Among these, the two most important files for Luxembourg, as reported by the Ministry of Mobility and Public Works, are part of the package of measures relating to road safety, namely the driving licences reform and the revision of the directive facilitating the cross-border exchange of information on traffic offences.

Regarding the driving licences reform, Minister Backes recalled that the introduction of a digital driving licence represents a "significant" innovation for European citizens and particularly for professional drivers. She added that this will facilitate free movement within the European Union and make a "decisive" contribution to the deepening of the single market. The minister agreed with those of her counterparts who had stressed that the agreement on this general approach represented an acceptable but still imperfect compromise. She informed the Council that during the negotiations with the European Parliament, Luxembourg will remain particularly vigilant with regard to a possible rearrangement of the provisions on the period of validity of driving licences, the provisions relating to medical assessments for fitness to drive and possible additional flexibilities for obtaining a lorry licence.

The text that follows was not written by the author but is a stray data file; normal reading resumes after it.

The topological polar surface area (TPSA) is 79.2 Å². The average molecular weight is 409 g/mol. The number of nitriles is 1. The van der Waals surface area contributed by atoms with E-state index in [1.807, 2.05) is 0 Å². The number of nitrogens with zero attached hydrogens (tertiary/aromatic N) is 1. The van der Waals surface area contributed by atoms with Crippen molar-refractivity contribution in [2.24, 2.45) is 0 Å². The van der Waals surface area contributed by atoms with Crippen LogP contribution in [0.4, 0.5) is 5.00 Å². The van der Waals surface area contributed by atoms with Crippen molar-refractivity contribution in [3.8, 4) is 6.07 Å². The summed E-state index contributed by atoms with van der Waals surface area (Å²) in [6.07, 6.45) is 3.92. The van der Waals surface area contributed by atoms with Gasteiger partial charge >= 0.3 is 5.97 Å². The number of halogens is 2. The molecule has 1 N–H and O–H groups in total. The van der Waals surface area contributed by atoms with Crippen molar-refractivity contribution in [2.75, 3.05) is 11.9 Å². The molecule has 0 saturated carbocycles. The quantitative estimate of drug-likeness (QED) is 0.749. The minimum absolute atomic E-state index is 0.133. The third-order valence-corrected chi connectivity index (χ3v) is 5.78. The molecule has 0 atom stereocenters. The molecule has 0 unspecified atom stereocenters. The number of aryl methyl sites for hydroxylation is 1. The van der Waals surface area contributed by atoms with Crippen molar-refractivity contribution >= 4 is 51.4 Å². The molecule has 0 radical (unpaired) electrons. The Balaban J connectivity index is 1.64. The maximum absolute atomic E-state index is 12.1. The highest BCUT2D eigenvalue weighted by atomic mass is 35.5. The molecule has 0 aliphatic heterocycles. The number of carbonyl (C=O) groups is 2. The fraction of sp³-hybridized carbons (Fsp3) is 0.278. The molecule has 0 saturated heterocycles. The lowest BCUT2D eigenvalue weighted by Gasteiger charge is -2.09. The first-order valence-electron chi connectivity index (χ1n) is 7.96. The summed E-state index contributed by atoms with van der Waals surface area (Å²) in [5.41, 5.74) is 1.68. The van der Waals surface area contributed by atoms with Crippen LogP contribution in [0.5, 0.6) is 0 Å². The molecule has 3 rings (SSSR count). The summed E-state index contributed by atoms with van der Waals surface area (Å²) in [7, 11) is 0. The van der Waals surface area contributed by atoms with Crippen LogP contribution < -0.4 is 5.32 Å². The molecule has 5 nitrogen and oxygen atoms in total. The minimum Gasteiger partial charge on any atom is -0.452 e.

Concerning the revision of the rules on the exchange of cross-border information on traffic offences, Luxembourg - together with Germany, Poland and Romania - reiterated its substantive reservations regarding the expansion of the scope of the initial proposal to offences which do not relate to road safety, such as for example non-compliance with restricted access zones or dangerous parking.